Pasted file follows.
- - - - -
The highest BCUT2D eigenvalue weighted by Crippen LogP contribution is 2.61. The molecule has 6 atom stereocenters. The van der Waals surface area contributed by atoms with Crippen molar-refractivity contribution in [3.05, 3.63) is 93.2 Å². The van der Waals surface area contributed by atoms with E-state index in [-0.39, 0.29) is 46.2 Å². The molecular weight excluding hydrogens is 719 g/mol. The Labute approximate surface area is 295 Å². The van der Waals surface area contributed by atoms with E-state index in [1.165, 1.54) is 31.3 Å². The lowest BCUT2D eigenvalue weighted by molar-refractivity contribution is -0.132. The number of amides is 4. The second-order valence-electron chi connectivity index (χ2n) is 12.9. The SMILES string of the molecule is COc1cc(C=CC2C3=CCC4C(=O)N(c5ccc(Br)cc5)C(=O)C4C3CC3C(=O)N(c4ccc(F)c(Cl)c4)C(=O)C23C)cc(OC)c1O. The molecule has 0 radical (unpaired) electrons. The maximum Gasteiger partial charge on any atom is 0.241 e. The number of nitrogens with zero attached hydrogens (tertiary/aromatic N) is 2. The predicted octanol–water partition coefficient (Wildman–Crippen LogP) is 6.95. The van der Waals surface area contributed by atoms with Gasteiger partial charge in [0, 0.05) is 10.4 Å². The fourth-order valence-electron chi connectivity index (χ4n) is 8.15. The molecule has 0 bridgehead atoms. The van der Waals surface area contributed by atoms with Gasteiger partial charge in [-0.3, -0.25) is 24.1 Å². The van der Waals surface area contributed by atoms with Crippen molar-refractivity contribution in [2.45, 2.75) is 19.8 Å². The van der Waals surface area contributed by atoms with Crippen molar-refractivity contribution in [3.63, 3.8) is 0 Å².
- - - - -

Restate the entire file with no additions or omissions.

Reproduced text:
The highest BCUT2D eigenvalue weighted by Crippen LogP contribution is 2.61. The molecule has 6 atom stereocenters. The van der Waals surface area contributed by atoms with Crippen molar-refractivity contribution in [3.05, 3.63) is 93.2 Å². The van der Waals surface area contributed by atoms with E-state index in [-0.39, 0.29) is 46.2 Å². The molecular weight excluding hydrogens is 719 g/mol. The Labute approximate surface area is 295 Å². The van der Waals surface area contributed by atoms with E-state index in [1.165, 1.54) is 31.3 Å². The lowest BCUT2D eigenvalue weighted by molar-refractivity contribution is -0.132. The number of amides is 4. The second-order valence-electron chi connectivity index (χ2n) is 12.9. The SMILES string of the molecule is COc1cc(C=CC2C3=CCC4C(=O)N(c5ccc(Br)cc5)C(=O)C4C3CC3C(=O)N(c4ccc(F)c(Cl)c4)C(=O)C23C)cc(OC)c1O. The molecule has 0 radical (unpaired) electrons. The maximum Gasteiger partial charge on any atom is 0.241 e. The number of nitrogens with zero attached hydrogens (tertiary/aromatic N) is 2. The predicted octanol–water partition coefficient (Wildman–Crippen LogP) is 6.95. The van der Waals surface area contributed by atoms with Gasteiger partial charge in [0, 0.05) is 10.4 Å². The fourth-order valence-electron chi connectivity index (χ4n) is 8.15. The molecule has 0 bridgehead atoms. The van der Waals surface area contributed by atoms with Gasteiger partial charge in [-0.3, -0.25) is 24.1 Å². The van der Waals surface area contributed by atoms with Crippen molar-refractivity contribution in [2.45, 2.75) is 19.8 Å². The van der Waals surface area contributed by atoms with Crippen molar-refractivity contribution in [3.63, 3.8) is 0 Å².